The Basics of Health Insurance

Health insurance is the product you purchase to cover any essential or emergency medical expenses. Much like other insurances, many complicated terms and requirements make health insurance confusing for first-time buyers.

However, you must do your research, so you can make sure you have the right coverage for when you need it most. You don’t want to risk being uninsured or underinsured. To learn more about the basics of health insurance, keep reading this guide!

What Does Health Insurance Cover?

There are many different plans and coverage options available, but the government requires all public and private health insurance policies to cover the basics. These required services are referred to as the 10 health essential benefits, and they include:

  1. Prescription Drugs
  2. Pediatric Services
  3. Emergency Services
  4. Hospitalization
  5. Preventative Services & Chronic Disease Management
  6. Addiction & Mental Health Services
  7. Pregnancy, Maternity, and Newborn Care
  8. Laboratory Services
  9. Ambulatory Patient Services
  10. Rehabilitative & Habilitative Services

You may find that your state requires insurers to offer more essential coverage. It is very rare that you would find a state that restricts these 10 essential services.

Commonly-Used Health Insurance Terms

When you start to compare health insurance plans beyond the essentials, you’ll notice that there are many different terms thrown around. Some plans may offer a high deductible with a low coinsurance rate. Others may vary based on out-of-pocket limits. In order to find the right plan for your needs and budget, you need to know what all of these terms mean.

  • Deductible: The amount of money you must pay before your health insurance starts to cover any of your medical expenses. Your deductible amount resets every year, even if you exceed it the previous year.
  • Copayment: The flat fee you pay for certain services, such as doctor visits and prescription drugs. It’s also referred to as a copay, and you typically pay it regardless of whether you met your deductible or not.
  • Coinsurance: Unlike your flat-fee copay, coinsurance is a percentage of the medical costs you have to pay after reaching your deductible.
  • Out-of-Pocket Limit: This amount is the most that you will be required to pay for your medical costs. Your deductible, copays, and coinsurance all make up your out-of-pocket expenses.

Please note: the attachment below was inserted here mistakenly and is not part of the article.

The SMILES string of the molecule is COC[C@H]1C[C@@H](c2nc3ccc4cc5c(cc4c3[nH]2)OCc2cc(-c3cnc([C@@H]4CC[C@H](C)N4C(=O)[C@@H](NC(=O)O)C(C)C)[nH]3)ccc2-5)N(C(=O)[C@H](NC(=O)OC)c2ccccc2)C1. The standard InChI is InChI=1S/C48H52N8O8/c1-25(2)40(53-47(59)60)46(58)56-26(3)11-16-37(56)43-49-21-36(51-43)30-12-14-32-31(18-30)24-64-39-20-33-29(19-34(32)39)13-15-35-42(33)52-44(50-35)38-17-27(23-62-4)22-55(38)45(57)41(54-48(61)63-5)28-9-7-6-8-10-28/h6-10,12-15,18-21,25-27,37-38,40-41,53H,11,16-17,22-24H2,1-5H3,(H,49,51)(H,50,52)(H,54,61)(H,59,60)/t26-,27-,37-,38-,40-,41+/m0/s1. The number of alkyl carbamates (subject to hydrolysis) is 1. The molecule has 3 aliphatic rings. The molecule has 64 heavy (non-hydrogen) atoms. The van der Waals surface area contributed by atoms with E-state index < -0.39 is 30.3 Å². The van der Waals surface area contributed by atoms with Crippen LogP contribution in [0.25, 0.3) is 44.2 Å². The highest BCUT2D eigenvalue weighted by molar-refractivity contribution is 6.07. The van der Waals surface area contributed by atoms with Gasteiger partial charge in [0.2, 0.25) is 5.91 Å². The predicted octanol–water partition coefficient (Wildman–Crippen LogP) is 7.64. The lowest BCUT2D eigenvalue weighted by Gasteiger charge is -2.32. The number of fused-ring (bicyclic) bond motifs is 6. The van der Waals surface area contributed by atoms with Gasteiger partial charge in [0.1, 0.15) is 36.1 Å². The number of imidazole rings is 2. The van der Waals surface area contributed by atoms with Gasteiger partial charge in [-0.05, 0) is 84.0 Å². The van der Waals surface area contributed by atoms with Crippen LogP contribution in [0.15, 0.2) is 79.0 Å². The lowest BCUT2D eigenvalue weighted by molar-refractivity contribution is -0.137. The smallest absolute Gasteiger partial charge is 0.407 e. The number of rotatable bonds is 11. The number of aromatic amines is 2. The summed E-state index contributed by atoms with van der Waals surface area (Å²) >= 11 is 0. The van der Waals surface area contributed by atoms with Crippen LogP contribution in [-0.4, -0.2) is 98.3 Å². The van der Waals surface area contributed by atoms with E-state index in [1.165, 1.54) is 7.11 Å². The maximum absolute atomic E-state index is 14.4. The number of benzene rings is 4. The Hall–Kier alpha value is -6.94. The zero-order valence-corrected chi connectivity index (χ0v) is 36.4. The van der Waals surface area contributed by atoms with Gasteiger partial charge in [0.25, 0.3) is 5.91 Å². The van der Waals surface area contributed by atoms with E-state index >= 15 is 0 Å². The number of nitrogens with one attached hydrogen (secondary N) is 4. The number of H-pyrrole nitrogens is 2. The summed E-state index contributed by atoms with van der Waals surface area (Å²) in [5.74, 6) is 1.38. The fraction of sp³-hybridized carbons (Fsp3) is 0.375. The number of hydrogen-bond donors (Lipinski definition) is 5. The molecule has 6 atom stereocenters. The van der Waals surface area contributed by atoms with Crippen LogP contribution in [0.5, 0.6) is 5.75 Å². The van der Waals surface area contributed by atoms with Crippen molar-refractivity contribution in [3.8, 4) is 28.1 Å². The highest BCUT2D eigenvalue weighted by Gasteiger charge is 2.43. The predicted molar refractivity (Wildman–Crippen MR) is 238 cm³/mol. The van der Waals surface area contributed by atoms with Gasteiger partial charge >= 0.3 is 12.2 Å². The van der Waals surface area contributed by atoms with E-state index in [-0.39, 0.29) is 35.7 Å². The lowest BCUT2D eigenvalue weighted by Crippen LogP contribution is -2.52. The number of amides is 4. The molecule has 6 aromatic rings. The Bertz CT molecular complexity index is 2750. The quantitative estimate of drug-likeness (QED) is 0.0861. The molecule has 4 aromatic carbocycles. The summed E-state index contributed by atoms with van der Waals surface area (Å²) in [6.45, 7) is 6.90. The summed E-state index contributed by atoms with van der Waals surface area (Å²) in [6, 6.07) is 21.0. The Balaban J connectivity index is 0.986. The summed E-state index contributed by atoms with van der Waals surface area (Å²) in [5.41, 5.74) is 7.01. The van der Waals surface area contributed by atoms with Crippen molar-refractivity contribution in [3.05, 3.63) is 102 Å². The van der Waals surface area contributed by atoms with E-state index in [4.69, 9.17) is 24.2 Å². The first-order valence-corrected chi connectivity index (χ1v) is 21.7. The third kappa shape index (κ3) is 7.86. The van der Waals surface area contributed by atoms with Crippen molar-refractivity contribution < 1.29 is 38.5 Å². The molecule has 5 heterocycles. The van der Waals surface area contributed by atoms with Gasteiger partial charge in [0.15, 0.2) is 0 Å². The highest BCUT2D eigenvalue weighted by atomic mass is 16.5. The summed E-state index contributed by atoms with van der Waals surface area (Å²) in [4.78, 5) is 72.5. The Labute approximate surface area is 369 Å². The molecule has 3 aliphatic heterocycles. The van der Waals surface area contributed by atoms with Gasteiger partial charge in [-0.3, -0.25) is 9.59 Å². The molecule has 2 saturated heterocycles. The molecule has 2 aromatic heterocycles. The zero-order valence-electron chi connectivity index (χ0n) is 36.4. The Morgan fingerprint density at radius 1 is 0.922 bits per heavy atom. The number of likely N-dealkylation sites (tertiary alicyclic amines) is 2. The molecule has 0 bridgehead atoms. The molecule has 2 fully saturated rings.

How to Determine the Cost of Health Insurance

Since all of the different factors can vary from plan to plan, you need to know how to calculate your health insurance costs. You shouldn’t compare the premiums alone. Instead, you need to calculate the overall expenses by adding up the five major features of your plan.


Your premium is your monthly bill that you pay for health insurance coverage. It’s important to understand that this isn’t the amount you’ll pay for your actual health care services. A low premium often means that you have less coverage, so you should expect to pay more out of your own pocket for your health care expenses. This amount also does not contribute to your deductible or maximum out-of-pocket limit.


Your deductible is the amount that you have to pay before your insurance provider steps in to cover your expenses. A lower premium usually means that you’ll have a higher deductible, so you need to find the balance between what you can afford to pay now versus in an emergency.  


Once you meet your deductible, your insurer helps to pay for a percentage of your health care expenses. You are still responsible for the other portion until you reach your maximum out-of-pocket limit. However, there are some plans that cover 100% of your expenses after you reach your deductible.


Before and after you meet your deductible, you’ll have to pay this flat rate every time you go to the doctor or receive prescription drugs. The amount of your copay depends on your insurance provider and the plan you select. A common copay is around $15 to $25 for a routine visit to an in-network doctor.

Maximum Out-of-Pocket Limit

If you want to know the maximum amount of money that you’ll ever have to pay for health care, you should look at the maximum out-of-pocket limit. Aside from your premiums, every cost contributes to the limit, so you’ll never have to pay more than that amount for your health care expenses. Keep in mind that a higher monthly premium usually gives you a lower maximum limit.

Learn More About Health Insurance

Since payments and plans can vary so much from one provider to another, you should request a health insurance quote from several different companies. We suggest that you speak with each provider to learn more about their coverage options. You can also read some of our other health insurance guides to find out more about how it works.